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New lease of life for original lighthouse vents

15/05/2018

As part of the ongoing conservation of the Cape Bruny and Maatsuyker Island lighthouses, a team effort has been underway to restore the original bronze vents from the lighthouses' lantern rooms.More

Record visitor numbers at Highfield Historic Site

09/05/2018

Visitation numbers at Highfield Historic Site in Stanley have reached a record high, with 12,535 people visiting in the 12 months ending March 2018.More

Cradle Mountain shuttle bus tender awarded

08/05/2018

A new bus fleet featuring environmentally friendly technology and vehicles with improved accessibility and increased capacity will help to meet increasing visitor numbers following the awarding of the tender to McDermott Coaches.More

Swamp Antechinus, Antechinus minimus

The swamp antechinus is a similar weight to its relative, the dusky antechinus, but is distinguished by its slightly shorter snout.The fur is brown in appearance, with lighter shades on the underneath of the animal.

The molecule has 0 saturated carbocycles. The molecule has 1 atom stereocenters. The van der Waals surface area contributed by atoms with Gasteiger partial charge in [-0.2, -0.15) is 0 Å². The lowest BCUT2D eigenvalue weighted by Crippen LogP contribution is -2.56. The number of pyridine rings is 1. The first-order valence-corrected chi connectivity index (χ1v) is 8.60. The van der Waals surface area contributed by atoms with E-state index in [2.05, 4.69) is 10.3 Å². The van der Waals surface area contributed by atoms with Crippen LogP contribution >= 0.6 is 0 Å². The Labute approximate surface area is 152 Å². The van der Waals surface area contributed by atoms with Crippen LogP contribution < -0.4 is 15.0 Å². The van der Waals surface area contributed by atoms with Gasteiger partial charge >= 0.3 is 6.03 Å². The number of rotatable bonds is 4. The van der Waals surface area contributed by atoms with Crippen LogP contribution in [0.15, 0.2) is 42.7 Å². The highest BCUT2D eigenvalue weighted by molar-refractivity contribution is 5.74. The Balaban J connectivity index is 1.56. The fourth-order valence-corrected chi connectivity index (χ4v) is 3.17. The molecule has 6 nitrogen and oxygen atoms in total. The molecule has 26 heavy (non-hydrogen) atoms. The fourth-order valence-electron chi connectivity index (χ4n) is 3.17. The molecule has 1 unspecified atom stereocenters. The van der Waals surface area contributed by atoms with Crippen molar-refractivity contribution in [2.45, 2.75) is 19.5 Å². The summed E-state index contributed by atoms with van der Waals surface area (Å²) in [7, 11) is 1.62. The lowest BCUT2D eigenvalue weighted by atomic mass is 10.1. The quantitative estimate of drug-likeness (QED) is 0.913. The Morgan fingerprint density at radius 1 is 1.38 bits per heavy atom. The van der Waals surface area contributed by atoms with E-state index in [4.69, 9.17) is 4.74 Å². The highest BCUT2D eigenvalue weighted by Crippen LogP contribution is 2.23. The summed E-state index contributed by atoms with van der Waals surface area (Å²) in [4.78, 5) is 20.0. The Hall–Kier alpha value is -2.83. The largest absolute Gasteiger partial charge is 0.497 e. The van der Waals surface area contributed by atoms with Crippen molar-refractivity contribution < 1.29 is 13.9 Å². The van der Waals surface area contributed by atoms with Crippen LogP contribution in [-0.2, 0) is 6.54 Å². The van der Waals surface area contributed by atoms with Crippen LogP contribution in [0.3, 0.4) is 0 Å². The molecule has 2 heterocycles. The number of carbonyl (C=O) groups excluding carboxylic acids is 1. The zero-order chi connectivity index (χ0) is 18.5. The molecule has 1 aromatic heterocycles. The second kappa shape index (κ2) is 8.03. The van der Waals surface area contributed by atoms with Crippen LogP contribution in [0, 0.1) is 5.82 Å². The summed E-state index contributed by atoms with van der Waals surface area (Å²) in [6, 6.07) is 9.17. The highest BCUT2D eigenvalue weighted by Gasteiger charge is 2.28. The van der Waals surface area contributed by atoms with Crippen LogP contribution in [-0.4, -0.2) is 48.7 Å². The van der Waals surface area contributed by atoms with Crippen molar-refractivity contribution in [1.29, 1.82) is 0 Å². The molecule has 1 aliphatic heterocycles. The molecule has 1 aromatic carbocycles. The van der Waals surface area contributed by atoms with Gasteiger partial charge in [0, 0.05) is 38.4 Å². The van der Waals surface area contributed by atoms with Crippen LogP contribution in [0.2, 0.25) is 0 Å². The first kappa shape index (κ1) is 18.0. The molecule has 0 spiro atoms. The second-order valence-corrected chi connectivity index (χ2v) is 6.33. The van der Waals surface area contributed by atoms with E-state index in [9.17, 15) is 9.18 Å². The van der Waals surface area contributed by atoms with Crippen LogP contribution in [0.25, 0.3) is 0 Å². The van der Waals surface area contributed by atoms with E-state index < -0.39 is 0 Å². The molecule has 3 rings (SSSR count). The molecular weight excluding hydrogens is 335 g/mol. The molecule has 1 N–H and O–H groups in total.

Distribution and habitat

A. m. maritimus, also occurs in the far south eastern coastal margin of mainland Australia, where its habitat is being rapidly destroyed.

Behaviour

The swamp antechinus is most active at dusk, although it does regularly forage during the day. Its diet includes insects, lizards, worms and spiders. The species is solitary.

Breeding

As in the dusky antechinus, copulation occurs during a short season in winter, followed by the die-off of almost all males in the population. During the breeding season, the female develops a shallow, pouch-like fold in the mammary area.

The female gives birth after a four week gestation period. Six young are born (there are six teats in the pouch) and are carried in the pouch for up to eight weeks. Young are then left in a den before becoming independent at about three months.